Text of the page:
By Linda Henderson, Adult Services Librarian
Mark your 2017 calendars – This spring, Manhattan Library Association will partner with the Kansas Humanities Council to bring a series of BOOK TALK discussions to Manhattan, with experts helping to immerse readers in captivating stories. This spring’s topic is “Contemporary Immigration.”
America is a nation of immigrants. Each new wave of immigration brings their own traditions, cuisine, styles, artistic traditions, and cultural histories, all of which feed into the complex mosaic of American life. New immigration has deeply enriched the range of American literature.
Our first selection is Caramelo, or, Puro Cuento by Sandra Cisneros, a semi-autobiographical novel describing the experience of a Mexican-American family. Cisneros weaves themes of family and identity into a sweeping tale of American naturalization in which a young girl, Lala Reyes, navigates a web of family pride and practicality in the 1960s. The caramelo reboso – candy shawl – is Lala’s sole memento of her dead mother. Like the weave of that shawl, Lala’s tale recounts the complex life of a family always striving to put its best foot forward.
Nicolas Shump will lead the discussion on Caramelo on February 23, 2017 at 7:00 p.m. in the Groesbeck Room at Manhattan Public Library. Nicolas teaches history and English at the Barstow School in Kansas City, Missouri. He received his M.A. in American Studies from the University of Kansas, where he has also taught courses on Humanities and Western Civilization and American Studies. He was a volunteer coordinator of Adult Education in Lawrence.
Harbor, the stunning first novel by Pulitzer-winning journalist Lorraine Adams, is the March selection. Aziz Arkoun arrives in America as a stowaway aboard a tanker, swimming to shore in Boston harbor without money, English, or any connections, except the phone number of a shady cousin. One illegality leads to another as Aziz finds himself caught in the web of an anti-terrorism investigation.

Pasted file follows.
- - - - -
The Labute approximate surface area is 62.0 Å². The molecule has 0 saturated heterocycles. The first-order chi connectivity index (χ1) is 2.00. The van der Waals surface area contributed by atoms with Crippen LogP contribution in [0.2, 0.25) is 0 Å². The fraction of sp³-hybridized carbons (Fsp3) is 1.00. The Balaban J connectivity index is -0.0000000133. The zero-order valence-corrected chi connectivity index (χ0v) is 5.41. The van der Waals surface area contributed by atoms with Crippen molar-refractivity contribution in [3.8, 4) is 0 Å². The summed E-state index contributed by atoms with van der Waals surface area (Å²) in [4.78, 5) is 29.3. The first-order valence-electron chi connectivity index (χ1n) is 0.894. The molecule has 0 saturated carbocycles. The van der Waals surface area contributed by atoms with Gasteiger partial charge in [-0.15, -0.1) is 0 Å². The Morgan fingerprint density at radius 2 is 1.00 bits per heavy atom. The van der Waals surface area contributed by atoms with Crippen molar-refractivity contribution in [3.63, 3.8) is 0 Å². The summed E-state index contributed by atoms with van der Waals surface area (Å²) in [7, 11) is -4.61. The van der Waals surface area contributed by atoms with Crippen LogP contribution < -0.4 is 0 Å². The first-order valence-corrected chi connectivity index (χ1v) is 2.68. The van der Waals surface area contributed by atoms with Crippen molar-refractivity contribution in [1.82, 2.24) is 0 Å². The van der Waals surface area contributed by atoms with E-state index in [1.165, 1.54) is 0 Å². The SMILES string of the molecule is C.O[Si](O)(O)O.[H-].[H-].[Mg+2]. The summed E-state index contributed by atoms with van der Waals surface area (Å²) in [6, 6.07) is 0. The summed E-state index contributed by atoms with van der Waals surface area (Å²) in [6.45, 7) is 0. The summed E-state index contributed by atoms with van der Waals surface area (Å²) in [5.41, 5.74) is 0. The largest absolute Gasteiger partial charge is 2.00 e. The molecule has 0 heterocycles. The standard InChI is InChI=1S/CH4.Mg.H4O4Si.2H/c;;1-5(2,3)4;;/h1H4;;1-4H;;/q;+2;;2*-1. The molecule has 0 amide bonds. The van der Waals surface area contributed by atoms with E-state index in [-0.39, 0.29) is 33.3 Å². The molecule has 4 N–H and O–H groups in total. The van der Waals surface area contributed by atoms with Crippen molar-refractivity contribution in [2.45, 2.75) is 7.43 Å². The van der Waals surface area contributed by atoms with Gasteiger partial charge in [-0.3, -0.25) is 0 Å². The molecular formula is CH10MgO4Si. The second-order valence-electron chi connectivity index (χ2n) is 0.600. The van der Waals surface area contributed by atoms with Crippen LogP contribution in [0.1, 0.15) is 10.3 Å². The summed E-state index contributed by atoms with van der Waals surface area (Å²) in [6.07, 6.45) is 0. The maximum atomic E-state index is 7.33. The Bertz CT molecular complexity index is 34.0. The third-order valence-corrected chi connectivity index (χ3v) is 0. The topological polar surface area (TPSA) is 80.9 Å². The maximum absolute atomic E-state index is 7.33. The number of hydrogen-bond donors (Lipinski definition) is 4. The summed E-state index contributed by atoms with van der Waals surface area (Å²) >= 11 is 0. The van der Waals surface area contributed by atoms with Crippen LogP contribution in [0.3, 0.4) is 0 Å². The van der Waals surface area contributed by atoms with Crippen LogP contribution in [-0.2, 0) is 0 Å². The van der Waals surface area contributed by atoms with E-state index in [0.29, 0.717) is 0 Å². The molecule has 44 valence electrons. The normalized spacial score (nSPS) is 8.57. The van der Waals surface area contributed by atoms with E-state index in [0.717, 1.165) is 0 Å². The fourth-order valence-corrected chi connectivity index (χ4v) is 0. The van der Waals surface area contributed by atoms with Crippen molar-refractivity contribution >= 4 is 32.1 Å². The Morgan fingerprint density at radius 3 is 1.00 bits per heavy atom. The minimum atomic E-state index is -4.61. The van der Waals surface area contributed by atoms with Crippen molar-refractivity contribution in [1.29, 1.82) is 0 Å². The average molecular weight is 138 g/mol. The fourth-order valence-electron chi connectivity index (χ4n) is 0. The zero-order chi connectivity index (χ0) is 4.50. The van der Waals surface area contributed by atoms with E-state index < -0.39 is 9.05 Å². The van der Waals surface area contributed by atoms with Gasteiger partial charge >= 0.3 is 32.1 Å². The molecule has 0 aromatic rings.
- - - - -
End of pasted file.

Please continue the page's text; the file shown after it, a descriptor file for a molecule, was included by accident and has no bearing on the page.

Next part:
Gene T. Chavez will lead the discussion for Harbor on March 23, 2017 at 7:00 p.m. Gene is the founder and president of Chavez and Associates. He received both his M.A. in cross-cultural counseling and his education degree focusing in the philosophical foundations of education from Arizona State University. Gene consults with groups throughout the country on bilingual education and cultural diversity.
Our April choice is Typical American by Gish Jen. Jen’s delightful first novel follows the lives of three young Chinese immigrants. A great deal of humor and sympathy accompanies this tempestuous novel. Yifeng (also known as Ralph), his older sister Theresa, and his friend Helen find themselves trapped in America by the rise of Communism back in China. The three hopeful immigrants strive to build new lives that work in an unfamiliar land. Their stories take them from rags to riches, from city to suburb, from academic ivory towers to “Ralph’s Chicken Palace.”
Michaeline Chance-Reay will be leading the discussion on “Typical American” on April 27, 2017 at 7:00 p.m. Dr. Chance-Reay teaches women’s studies and education at Kansas State University, and received her PH.D. in Humanities Education and Master’s in Social Work from Ohio State University. In 1998, her research resulted in an exhibition at the Riley County Historical Museum and an accompanying book, Land Grant Ladies: Kansas State University Presidential Wives.
Our partner in providing these talks, The Kansas Humanities Council, is a non-profit organization promoting understanding of the history and ideas that shape our lives and strengthen our sense of community.
Everyone is welcome to attend these free discussions, and no registration ahead of time is required. These books will be available for patrons to check-out in December at the Manhattan Public Library.